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Human Research Program

Glenn’s Human Research Program Ensures Astronaut Health and Safety

Ensuring the health, safety, and effective performance of astronauts is critical to the human exploration of space. NASA Glenn Research Center’s Human Research Program (HRP) plays a vital role in providing solutions to critical problems that place human exploration missions and their crews at risk. Glenn’s efforts are accomplished in support of the Johnson Space Center, which leads NASA’s Human Research Program. Glenn’s efforts, which began in October 2001, are currently focused on three projects: Exercise Countermeasures, Digital Astronaut, and Exploration Medical Capability.

The Exercise Physiology and Countermeasures Project provides optimized and validated exercise protocols and equipment designs that maximize benefits to the body, minimize crew time required for exercise, and minimize volume and mass requirements for exercise hardware.

The Digital Astronaut Project develops computational models of physiological systems affected by spaceflight and physiological simulations that help quantify health, safety and performance risks.

The Exploration Medical Capability Project develops requirements and designs for clinical medical hardware useable by a non-expert crew and a probabilistic risk analysis model of health care delivery during exploration missions.

Program Highlights

A few of the significant recent accomplishments from Glenn’s Human Research Program are highlighted below.

Enhanced Zero-g Locomotion Simulator (eZLS)

The Glenn Exercise Countermeasures Laboratory was recently completed. This facility provides the capability for simulating space flight (zero gravity) and surface (fractional gravity) exercise to identify better methods for preserving the health and safety of astronauts during future exploration missions. Mitigating bone loss and muscle atrophy, which are serious concerns for long duration spaceflight, are the primary goals of this facility. The enhanced Zero-gravity Locomotion Simulator (eZLS) is a key part of this laboratory. It was designed to allow the development and validation of advanced exercise countermeasure devices, requirements, and exercise prescriptions. This innovative facility has garnered wide acceptance by the NASA exercise community and has resulted in a smaller version called the standalone Zero-gravity Locomotion Simulator (sZLS). The sZLS was constructed for the Johnson Space Center and placed in operation at the University of Texas Medical Branch Bed Rest Facility. It will be used for complementary exercise investigations including bed rest studies.

Prototype Harness

During initial testing, the performance of the eZLS was shown to be very similar to the treadmill on the International Space Station (ISS). The eZLS has already been used to improve the design of a new ISS treadmill as well as the harness that is utilized to load the astronauts during exercise. The improved harness is a key factor in deriving the benefits of the exercise by ensuring that the exercise device provides an appropriate level of body loading while reducing the discomfort astronauts experience while running on the treadmill. Preliminary test results for a prototype harness developed by the Cleveland Clinic in partnership with Glenn have been very positive. As a result, the new harness will soon be tested on the ISS. Glenn’s collaboration with the Cleveland Clinic regarding exercise countermeasures has been recognized by the Human Research Program as a model partnership.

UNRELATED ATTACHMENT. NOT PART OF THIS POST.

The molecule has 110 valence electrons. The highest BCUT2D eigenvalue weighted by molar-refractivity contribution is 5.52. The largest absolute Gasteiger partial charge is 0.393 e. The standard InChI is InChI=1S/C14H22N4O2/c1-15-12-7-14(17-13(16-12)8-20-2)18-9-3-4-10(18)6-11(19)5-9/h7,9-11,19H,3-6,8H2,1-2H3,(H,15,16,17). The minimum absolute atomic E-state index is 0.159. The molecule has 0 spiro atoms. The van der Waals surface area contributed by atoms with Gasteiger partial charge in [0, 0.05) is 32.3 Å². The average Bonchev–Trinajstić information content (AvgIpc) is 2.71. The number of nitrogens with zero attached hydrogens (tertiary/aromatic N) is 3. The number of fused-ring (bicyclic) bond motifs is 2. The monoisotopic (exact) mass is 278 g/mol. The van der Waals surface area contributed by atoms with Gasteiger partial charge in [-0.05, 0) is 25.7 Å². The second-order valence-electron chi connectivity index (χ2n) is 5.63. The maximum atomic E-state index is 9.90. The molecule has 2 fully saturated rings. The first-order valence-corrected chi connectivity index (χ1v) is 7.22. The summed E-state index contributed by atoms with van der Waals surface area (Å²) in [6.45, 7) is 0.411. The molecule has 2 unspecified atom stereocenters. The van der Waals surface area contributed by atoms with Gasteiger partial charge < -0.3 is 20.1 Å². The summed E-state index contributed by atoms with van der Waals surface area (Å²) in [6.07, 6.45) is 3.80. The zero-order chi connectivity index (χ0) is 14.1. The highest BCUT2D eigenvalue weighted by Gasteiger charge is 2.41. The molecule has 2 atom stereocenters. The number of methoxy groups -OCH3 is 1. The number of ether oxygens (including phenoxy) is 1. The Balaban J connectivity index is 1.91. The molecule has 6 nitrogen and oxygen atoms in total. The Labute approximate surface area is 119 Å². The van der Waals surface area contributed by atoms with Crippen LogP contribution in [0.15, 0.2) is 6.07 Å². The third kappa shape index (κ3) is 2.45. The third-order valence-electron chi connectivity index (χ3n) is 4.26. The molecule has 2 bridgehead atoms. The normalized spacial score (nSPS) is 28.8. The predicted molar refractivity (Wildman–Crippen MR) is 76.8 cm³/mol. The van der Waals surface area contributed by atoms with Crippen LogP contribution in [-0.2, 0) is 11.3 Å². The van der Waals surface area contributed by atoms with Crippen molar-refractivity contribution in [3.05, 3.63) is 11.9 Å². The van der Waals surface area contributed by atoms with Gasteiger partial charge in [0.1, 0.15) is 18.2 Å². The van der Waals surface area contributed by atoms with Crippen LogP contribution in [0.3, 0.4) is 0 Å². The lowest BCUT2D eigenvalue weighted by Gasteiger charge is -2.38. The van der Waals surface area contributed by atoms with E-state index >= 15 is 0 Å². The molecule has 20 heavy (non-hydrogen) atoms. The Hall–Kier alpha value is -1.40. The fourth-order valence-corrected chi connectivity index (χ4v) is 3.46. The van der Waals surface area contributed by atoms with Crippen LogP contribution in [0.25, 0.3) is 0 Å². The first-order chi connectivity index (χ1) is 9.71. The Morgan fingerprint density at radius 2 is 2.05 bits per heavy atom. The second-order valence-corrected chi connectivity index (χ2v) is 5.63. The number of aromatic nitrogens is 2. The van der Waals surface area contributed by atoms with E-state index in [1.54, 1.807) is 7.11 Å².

IMM: Fracture Risk

Because significant changes to the human body occur in a low gravity environment, Glenn has initiated the development of computational tools for integrative physiological modeling of the cardiovascular, neurovestibular and renal systems. These tools will be used to quantify normal human physiology in a space environment, eliminate knowledge gaps, aid in research investment decisions, and provide timely input for mission architecture and operations decisions. An integrated medical model is also under development to assess the risk of the crew experiencing bone fracture and renal stone formation. Preliminary results have been obtained for assessment of bone fracture risk for astronauts.

Analyses of concepts for intravenous fluid generation and drug mixing in a microgravity environment have been completed. Tests of drug mixing techniques have been conducted on NASA’s C-9 aircraft, which can produce microgravity conditions. Future plans include the design, construction and demonstration of a device for flight demonstration on the ISS in 2010. Development and testing of sensors and instrumentation is continuing for exercise and health monitoring.

Within the medical community in Northeast Ohio, new research at the Cleveland Clinic’s Center for Space Medicine has been funded to include the following: a novel bedrest simulation of lunar exploration, telesurgical treatment of in-flight renal stones using a novel endoscopic guidance system, and a novel approach for monitoring site-specific bone loss in microgravity. A new effort is underway at University Hospitals and Case Western Reserve University for collaboration in radiation modeling and dosimetry to address the negative effects of radiation and other spaceflight stressors. The effect of radiation on the body during long duration missions is a major health concern for astronauts.